I feel honored by the invitation of our President, Professor Walther Zimmerli, to deliver a paper to this learned audience. I wish to acknowledge this feeling at the outset because the argument I shall put forward, though critical of much that is being done in textual work today, is yet one that only colleagues in scholarly training and endeavor can judge; the opportunity of presenting it to such an audience is therefore precious to me. Since my argument originated in work on a commentary to the Book of Ezekiel, I wish further to acknowledge my special debt to Professor Zimmerli for his monumental contribution to the understanding of every facet of that difficult book. If I seem to be directing an inordinate measure of criticism at Zimmerli, it is only that no one else since Cornill has stated his reasoning in textcritical and exegetical matters in comparable detail. Through his careful justification of his decisions, it is possible to study the axioms of Old Testament criticism at large. If I believe that in some matters I can move beyond the point reached by the present consensus, it is only because I have started from the advance positions won by the patient and erudite labors of such predecessors.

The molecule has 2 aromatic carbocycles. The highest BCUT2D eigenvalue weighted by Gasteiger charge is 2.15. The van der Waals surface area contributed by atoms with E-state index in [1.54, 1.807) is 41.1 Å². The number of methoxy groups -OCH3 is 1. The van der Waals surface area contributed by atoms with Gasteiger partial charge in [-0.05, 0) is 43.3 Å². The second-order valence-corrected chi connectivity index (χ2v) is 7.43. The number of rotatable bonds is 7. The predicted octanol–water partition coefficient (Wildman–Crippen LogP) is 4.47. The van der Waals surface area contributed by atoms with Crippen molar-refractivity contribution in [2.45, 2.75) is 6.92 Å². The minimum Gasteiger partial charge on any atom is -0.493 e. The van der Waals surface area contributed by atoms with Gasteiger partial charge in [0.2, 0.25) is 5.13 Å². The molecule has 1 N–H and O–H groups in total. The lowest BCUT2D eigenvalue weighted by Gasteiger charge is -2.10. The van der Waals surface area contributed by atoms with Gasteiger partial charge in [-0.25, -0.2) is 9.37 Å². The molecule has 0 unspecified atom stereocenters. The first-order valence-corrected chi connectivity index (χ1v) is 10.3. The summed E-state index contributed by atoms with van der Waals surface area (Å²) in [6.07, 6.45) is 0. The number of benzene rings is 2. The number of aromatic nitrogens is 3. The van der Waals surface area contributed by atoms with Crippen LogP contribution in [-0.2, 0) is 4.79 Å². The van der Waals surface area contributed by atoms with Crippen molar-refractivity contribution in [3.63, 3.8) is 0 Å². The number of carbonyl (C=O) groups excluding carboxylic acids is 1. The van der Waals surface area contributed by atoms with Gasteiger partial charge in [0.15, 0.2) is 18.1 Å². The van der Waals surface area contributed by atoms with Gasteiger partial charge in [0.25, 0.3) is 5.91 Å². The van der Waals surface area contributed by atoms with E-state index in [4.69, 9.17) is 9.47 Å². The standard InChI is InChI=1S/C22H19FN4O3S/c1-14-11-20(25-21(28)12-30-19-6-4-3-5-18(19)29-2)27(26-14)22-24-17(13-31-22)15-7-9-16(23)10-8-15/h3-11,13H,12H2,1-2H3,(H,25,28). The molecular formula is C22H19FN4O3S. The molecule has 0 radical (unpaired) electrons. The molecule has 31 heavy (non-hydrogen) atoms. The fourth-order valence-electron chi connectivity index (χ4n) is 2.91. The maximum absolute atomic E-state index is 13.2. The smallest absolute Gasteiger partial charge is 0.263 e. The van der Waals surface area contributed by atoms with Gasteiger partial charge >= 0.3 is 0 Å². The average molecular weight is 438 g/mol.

Modern scholarly interpretation of Ezekiel 1 -- as of all biblical books -- works with a text restored as far as possible to the form of "the lost original"; as Eichrodt writes, "Exegetical work during the last few decades...displays increasing certainty in penetrating to the original text..." (p. 11). The method of restoration has been to collate the ancient versions -- among which G(reek) has chief importance -- with the